by Arlyn VCD Palisoc Romualdo, UP MPRO
“Luzon will have ten to 12 hours of brownouts every day less than 10 years from now.”
Philippine Supreme Court Senior Associate Justice Antonio Carpio warned of this grim possibility during the annual UP Alumni Council Meeting on August 18 at the Ang Bahay ng Alumni, UP Diliman, where he was the featured speaker.
He said that this eventuality looms large if Reed Bank is not secured by the Philippines as soon as possible. It is intended to replace the Malampaya gas field, which supplies 40 percent of the energy requirement of Luzon and is projected to run out of the resource in less than a decade. Reed Bank, which is well within the 200- nautical mile (NM) Philippine exclusive economic zone (EEZ), is being claimed by China, which is more than 500 NM away.
This warning was part of Carpio’s lecture, “The South China Sea Dispute: Philippine Sovereign Rights and Jurisdiction in the West Philippine Sea.” In it, he explained how the Philippines won its arbitration case against China at the UN Convention on the Law of the Sea (UNCLOS) Tribunal, talked about the Philippine claim to Scarborough Shoal, and allayed fears of a possible war with China.
He first discussed each of the five major issues raised by the Philippines which were resolved in the country’s favor by the UNCLOS Annex VII Tribunal and began with China’s claim to historic rights using its nine-dash line map. To counter this claim, the Philippines presented Chinese maps as early as 1136 that showed China’s southernmost territory to be no farther than Hainan. And even when it expanded that part of its territory in 1932, it only reached the Paracel Islands, 145 nautical miles (NM) from Hainan. China’s nine-dash line map, which claimed 85.7 percent of the South China Sea, was presented to the UN in 2009.
To strengthen its position, the Philippines showed Abraham Ortelius’ 1595 map of the South China Sea, which was then known as the Champa Sea. In Jan Huygen Van Linschoten’s 1596 map, the names of islands within the Champa Sea started with “Pulo,” which means island in Tagalog. Vincenzo Coronelli’s 1688 terrestrial globe also showed the then unnamed Spratly Islands to be within Philippine territory. Fast forward to 1734 with Pedro Murillo Velarde’s “Carta Hydrographica y Chorographica delas Yslas Filipinas,” known as “The Mother of all Philippine Maps,” that showed not only the Spratlys but also Scarborough Shoal, named Panacot at that time, as part of the Philippines.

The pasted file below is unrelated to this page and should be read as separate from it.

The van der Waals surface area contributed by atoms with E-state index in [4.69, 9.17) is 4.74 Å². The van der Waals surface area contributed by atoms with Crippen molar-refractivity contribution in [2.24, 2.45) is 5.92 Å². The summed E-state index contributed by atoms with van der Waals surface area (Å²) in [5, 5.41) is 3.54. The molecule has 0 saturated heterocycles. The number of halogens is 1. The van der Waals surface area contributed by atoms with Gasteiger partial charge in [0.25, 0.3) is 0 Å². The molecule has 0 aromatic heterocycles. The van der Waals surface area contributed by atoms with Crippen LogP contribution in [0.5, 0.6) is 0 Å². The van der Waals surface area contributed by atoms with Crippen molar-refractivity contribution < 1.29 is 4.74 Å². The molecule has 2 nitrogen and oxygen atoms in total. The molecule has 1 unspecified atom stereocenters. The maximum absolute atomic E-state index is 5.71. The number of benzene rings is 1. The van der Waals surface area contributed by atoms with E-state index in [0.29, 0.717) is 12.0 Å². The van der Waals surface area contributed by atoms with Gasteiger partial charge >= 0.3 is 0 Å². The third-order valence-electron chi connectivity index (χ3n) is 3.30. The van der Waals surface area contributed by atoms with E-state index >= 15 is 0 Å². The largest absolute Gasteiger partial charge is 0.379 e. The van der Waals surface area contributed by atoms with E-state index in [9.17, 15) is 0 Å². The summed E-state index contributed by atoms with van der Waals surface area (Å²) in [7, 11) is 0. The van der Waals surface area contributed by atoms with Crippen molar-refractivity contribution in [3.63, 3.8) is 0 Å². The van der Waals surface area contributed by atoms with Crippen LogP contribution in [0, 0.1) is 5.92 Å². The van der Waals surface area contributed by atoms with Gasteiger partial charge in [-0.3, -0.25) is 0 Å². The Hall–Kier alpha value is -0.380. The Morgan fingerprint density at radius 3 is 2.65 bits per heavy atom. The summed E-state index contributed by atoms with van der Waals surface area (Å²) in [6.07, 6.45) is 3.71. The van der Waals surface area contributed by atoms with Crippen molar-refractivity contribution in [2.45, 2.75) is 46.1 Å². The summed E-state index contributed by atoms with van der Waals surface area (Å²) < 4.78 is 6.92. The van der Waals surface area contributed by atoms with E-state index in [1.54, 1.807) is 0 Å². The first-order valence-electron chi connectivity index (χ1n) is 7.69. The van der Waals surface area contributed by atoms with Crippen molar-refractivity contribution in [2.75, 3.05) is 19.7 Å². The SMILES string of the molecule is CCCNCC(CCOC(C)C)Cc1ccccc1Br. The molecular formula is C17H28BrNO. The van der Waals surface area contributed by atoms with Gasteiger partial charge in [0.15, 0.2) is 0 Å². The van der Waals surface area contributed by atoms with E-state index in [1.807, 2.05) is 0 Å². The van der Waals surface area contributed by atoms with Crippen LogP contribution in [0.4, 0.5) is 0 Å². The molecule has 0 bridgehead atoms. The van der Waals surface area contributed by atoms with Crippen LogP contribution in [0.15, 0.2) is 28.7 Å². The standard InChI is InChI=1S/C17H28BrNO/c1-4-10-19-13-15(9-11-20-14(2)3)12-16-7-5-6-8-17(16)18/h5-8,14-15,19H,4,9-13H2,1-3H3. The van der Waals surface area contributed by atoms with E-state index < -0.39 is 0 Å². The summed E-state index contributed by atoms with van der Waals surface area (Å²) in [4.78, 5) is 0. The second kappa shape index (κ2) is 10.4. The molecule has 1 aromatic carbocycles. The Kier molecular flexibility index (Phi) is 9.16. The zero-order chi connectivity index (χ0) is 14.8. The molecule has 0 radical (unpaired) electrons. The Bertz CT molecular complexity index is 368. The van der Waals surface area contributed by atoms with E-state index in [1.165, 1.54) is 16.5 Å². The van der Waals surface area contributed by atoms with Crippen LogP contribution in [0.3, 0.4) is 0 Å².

The Tribunal also upheld the Philippine position that “no geologic feature in the Spratlys is capable of human habitation or economic life of its own” to generate a 200-NM exclusive economic zone (EEZ) that overlaps with Palawan’s EEZ. Even the inhabited Itu Aba, the largest among the Spratly Islands, does not satisfy the requirement for a 200-NM EEZ, which the Tribunal said should have the “objective capacity, in its natural condition, to sustain either a stable community of people or economic activity that is not dependent on outside resources or purely extractive in nature.”
On Scarborough Shoal, also called Panatag Shoal or Bajo de Masinloc, the Tribunal agreed with the Philippines that it is a high-tide elevation entitled only to a 12-NM territorial sea, and not a 200-NM EEZ because it is a rock that is incapable of sustaining human life. It also ruled that “the territorial sea of Scarborough Shoal is a traditional fishing ground of Filipino and Chinese fishermen, as well as fishermen from other countries”, so China does not have the power nor the authority to stop Filipino fishermen from fishing in the area.